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TALK BACK: Readers take issue with ministry


BEA DOTTIN, [email protected]

TALK BACK: Readers take issue with ministry

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Almost with one voice, online readers came out against the Ministry of Education’s intervention to temporarily halt the suspension of more than 30 students from Daryll Jordan Secondary School last Friday.
The children, some of whom were reportedly late as many as 20 times already this term, were suspended by principal Stephen Jackman. However, they left the Trents, St Lucy compound and went through “the pouring rain” to Bridgetown where they sought and received an audience with ministry officials.
The group reportedly refused to travel on the Government-provided buses and opted to use private transportation, arriving at school just before 10 a.m.
The suspensions were put on hold pending an investigation this week.
Here’s what some readers had to say.   
Rosalie Rose: They could go through the rain to the Ministry of Education but could not ride the Government-provided transportation to school? Why should they not be suspended?
Queenie ShaSha: I don’t get how kids can protest against their own head and get the ministry to go against it. Where’s the support for the educators who have the mountainous task of educating these very rude and disrespectful kids nowadays?
Michelle Clauzel: It’s nice to know that these students got an audience with the ministry, but when teachers and school management need something, they are put on hold. I guess teachers will know their place now.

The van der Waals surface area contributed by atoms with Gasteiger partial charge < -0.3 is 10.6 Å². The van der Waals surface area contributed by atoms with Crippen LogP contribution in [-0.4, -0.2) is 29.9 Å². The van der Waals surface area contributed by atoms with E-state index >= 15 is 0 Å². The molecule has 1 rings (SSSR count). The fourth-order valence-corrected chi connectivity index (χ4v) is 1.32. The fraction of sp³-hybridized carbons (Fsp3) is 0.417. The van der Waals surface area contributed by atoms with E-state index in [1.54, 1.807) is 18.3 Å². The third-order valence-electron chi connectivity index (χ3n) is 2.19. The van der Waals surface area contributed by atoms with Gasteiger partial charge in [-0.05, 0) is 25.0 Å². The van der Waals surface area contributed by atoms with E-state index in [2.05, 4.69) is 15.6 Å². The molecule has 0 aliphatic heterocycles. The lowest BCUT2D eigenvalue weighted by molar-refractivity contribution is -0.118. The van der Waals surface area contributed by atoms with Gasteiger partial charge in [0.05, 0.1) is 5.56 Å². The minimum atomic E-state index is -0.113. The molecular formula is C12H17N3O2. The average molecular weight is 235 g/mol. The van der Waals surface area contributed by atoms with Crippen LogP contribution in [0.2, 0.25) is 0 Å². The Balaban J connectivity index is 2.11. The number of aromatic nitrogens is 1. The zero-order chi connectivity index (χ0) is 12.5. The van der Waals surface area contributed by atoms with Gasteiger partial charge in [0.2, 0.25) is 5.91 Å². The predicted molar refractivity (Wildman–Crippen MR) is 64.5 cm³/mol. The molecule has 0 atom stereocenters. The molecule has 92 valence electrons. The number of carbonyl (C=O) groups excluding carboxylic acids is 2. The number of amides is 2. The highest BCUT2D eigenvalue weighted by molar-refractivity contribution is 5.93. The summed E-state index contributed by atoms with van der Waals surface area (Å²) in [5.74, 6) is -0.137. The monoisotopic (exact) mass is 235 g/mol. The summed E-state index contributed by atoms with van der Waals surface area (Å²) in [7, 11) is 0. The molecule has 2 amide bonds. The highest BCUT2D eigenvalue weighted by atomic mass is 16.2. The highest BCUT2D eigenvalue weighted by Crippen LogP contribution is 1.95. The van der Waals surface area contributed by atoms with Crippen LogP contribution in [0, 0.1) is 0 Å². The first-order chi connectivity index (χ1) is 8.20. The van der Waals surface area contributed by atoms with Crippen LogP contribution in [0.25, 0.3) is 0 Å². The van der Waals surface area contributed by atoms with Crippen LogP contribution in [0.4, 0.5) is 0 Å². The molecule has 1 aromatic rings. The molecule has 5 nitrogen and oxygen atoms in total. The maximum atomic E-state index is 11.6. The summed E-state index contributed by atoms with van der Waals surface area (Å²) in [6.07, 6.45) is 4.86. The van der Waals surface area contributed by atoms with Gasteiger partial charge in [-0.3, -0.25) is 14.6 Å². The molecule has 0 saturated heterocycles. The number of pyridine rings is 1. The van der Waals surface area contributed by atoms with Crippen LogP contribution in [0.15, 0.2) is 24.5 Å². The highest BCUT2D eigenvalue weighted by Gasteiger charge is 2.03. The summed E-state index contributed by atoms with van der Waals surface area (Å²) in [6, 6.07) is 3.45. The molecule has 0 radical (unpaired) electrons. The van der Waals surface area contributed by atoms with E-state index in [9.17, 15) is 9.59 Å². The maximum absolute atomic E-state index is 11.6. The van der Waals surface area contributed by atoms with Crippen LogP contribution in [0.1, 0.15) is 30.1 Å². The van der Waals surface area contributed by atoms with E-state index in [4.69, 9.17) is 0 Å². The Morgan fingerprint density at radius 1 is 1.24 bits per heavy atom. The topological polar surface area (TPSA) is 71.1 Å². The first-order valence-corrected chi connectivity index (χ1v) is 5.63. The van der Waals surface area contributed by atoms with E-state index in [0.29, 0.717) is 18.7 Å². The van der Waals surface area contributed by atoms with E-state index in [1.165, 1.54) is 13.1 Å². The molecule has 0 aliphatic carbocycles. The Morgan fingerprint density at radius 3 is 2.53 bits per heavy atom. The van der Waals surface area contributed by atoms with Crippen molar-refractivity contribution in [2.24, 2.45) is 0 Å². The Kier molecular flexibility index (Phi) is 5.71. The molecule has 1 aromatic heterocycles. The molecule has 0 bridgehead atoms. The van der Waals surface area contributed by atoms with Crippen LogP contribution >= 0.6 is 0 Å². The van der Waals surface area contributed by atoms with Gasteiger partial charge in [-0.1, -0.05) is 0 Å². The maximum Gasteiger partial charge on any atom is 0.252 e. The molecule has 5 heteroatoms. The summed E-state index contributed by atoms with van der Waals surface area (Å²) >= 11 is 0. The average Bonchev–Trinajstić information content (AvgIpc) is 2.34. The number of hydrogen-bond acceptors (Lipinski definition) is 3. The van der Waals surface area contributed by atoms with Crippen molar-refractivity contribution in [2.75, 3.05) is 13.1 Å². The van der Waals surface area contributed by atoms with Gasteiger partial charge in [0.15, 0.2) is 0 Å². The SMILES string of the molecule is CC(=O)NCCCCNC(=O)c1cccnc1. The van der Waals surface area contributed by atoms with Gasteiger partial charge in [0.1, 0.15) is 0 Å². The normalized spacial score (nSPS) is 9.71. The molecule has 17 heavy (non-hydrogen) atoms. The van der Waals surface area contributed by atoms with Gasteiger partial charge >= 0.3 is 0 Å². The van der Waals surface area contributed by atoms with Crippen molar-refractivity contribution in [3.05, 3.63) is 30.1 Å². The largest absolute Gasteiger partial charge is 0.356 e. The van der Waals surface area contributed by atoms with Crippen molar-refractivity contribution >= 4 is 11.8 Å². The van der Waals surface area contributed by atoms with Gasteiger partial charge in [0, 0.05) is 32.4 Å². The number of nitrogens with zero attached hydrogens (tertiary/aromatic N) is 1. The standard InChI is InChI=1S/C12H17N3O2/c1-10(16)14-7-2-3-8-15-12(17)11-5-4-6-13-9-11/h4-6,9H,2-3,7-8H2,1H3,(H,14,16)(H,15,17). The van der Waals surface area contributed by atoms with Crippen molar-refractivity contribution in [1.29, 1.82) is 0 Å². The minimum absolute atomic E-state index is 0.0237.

Heidi Alleyne: This is utter madness! The chain-of-command process gone through the window. Those kids had no right having a hearing in the absence of the principal. What’s the role of the principal these days? Things will only get worse from here on because the kids now have the upper hand.
Bajan Eve: Who gave them permission to go to the Ministry of Education?
Damian Babb: Maybe they should fine the parents when students get to school late  . . . . Conditions apply, of course.
Afocused Man: I support the principal for wanting discipline in the school. The ministry may be well meaning in their actions, yet too many of their recent actions seem to undermine the discipline of students, and by extension, future generations.
Michelle Joseph: There needs to be an in-school suspension room so that when they are late or give any trouble, they go to that room all day or for a few days. They cannot talk to their friends or take breaks with them. It’s like they are socially cut off and for a teen, that is real punishment.
• Sherrylyn A. Toppin is THE NATION’s Online Editor.

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